“We demolished part of the infrastructure that I felt was aesthetically and conceptually weighing down public perception of The Lab,” says Beard. “It’s former use is what we wanted to return it to. As a public commons where people could renegotiate the ideas of labor, ideas of work, and ideas of play. And think about how we use our time and leisure time creatively to propel us to more interesting directions in our everyday lives.”

One piece of knowledge that Beard brought with her to The Lab was that art can be easily packaged to create a consumable product, something that she doesn’t want with The Lab. When Beard invites artists to The Lab, she asks them to drastically modify the exhibition space into a new way that the viewer can experience art.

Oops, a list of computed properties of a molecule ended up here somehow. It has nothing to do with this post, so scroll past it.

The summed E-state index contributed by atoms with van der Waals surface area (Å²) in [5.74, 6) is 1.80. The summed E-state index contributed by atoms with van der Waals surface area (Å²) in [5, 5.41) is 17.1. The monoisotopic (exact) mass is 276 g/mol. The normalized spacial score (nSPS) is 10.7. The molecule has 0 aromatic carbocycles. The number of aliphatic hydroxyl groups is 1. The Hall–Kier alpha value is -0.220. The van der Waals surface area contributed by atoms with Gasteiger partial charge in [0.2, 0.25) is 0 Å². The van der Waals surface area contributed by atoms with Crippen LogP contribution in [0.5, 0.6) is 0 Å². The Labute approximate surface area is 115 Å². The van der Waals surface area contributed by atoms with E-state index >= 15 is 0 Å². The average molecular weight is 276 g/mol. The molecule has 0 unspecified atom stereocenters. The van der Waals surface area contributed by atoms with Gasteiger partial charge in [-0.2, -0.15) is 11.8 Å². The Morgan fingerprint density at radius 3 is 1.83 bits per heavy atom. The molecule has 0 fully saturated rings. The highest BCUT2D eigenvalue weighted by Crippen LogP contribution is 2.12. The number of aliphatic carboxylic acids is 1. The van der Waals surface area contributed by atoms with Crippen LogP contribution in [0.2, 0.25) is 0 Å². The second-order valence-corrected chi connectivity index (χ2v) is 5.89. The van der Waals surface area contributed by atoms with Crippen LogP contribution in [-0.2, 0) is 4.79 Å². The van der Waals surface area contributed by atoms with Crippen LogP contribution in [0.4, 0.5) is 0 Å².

San Francisco was once the pioneer of alternative art spaces. From the ‘70s to the ‘90s it was huge.

“You couldn’t walk down the street without running into an alternative art space, and performance spaces were everywhere. We are trying to draw a line around places like The Lab, saying we still need this if you want the city to be any semblance of its former self,” says Beard.

To facilitate growth, Beard has applied for 12 grants from commission programs, totalling in $25,000. These grants would go to three specific artists so that they could support themselves while working for The Lab.

“The Lab’s main and primary goal now is to give artists a living wage,” says Beard.

In a multiplex of tech start-ups and luxury condos that we call San Francisco, The Lab seems to be one of the only great hopes left for artists that live in the city.

“Art has always stood as a light for people. I think we’ve got this niche and edge that has always been there and we want to power that flame more than we have in the past years. And we don’t want to do it in the darkness by ourselves,” says Millar.